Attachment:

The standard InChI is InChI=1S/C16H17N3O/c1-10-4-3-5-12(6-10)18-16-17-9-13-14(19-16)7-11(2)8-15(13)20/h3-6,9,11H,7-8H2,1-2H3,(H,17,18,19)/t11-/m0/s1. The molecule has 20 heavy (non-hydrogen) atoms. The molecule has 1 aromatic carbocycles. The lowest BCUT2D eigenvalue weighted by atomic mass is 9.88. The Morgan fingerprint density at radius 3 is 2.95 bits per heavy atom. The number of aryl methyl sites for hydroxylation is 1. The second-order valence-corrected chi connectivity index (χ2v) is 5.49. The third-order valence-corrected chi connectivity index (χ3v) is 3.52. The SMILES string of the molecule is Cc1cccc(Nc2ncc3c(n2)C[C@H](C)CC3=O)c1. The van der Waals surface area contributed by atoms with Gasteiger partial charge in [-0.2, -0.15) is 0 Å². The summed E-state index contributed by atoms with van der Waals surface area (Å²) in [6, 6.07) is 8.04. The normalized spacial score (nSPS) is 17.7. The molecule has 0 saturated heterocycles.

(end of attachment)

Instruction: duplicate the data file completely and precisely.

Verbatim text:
The standard InChI is InChI=1S/C16H17N3O/c1-10-4-3-5-12(6-10)18-16-17-9-13-14(19-16)7-11(2)8-15(13)20/h3-6,9,11H,7-8H2,1-2H3,(H,17,18,19)/t11-/m0/s1. The molecule has 20 heavy (non-hydrogen) atoms. The molecule has 1 aromatic carbocycles. The lowest BCUT2D eigenvalue weighted by atomic mass is 9.88. The Morgan fingerprint density at radius 3 is 2.95 bits per heavy atom. The number of aryl methyl sites for hydroxylation is 1. The second-order valence-corrected chi connectivity index (χ2v) is 5.49. The third-order valence-corrected chi connectivity index (χ3v) is 3.52. The SMILES string of the molecule is Cc1cccc(Nc2ncc3c(n2)C[C@H](C)CC3=O)c1. The van der Waals surface area contributed by atoms with Gasteiger partial charge in [-0.2, -0.15) is 0 Å². The summed E-state index contributed by atoms with van der Waals surface area (Å²) in [6, 6.07) is 8.04. The normalized spacial score (nSPS) is 17.7. The molecule has 0 saturated heterocycles.